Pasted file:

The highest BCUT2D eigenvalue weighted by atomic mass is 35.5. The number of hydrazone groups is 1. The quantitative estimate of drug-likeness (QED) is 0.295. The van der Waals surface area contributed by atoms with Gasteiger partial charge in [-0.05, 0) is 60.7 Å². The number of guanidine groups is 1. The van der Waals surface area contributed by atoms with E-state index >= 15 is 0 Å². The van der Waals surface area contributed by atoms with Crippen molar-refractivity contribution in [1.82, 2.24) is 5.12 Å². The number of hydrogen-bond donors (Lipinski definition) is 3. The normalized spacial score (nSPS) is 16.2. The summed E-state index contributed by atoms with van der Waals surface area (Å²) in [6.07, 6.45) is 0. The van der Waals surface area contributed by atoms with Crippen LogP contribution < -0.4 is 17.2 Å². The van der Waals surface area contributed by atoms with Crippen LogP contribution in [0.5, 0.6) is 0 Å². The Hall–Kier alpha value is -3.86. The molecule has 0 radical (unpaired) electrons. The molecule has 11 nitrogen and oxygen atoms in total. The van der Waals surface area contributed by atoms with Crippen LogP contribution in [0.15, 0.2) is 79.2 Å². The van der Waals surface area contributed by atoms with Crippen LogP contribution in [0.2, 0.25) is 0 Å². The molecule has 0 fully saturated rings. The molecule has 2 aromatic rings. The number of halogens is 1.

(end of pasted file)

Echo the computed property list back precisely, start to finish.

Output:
The highest BCUT2D eigenvalue weighted by atomic mass is 35.5. The number of hydrazone groups is 1. The quantitative estimate of drug-likeness (QED) is 0.295. The van der Waals surface area contributed by atoms with Gasteiger partial charge in [-0.05, 0) is 60.7 Å². The number of guanidine groups is 1. The van der Waals surface area contributed by atoms with E-state index >= 15 is 0 Å². The van der Waals surface area contributed by atoms with Crippen molar-refractivity contribution in [1.82, 2.24) is 5.12 Å². The number of hydrogen-bond donors (Lipinski definition) is 3. The normalized spacial score (nSPS) is 16.2. The summed E-state index contributed by atoms with van der Waals surface area (Å²) in [6.07, 6.45) is 0. The van der Waals surface area contributed by atoms with Crippen LogP contribution < -0.4 is 17.2 Å². The van der Waals surface area contributed by atoms with Crippen LogP contribution in [0.5, 0.6) is 0 Å². The Hall–Kier alpha value is -3.86. The molecule has 0 radical (unpaired) electrons. The molecule has 11 nitrogen and oxygen atoms in total. The van der Waals surface area contributed by atoms with Crippen LogP contribution in [0.15, 0.2) is 79.2 Å². The van der Waals surface area contributed by atoms with Crippen LogP contribution in [0.2, 0.25) is 0 Å². The molecule has 0 fully saturated rings. The molecule has 2 aromatic rings. The number of halogens is 1.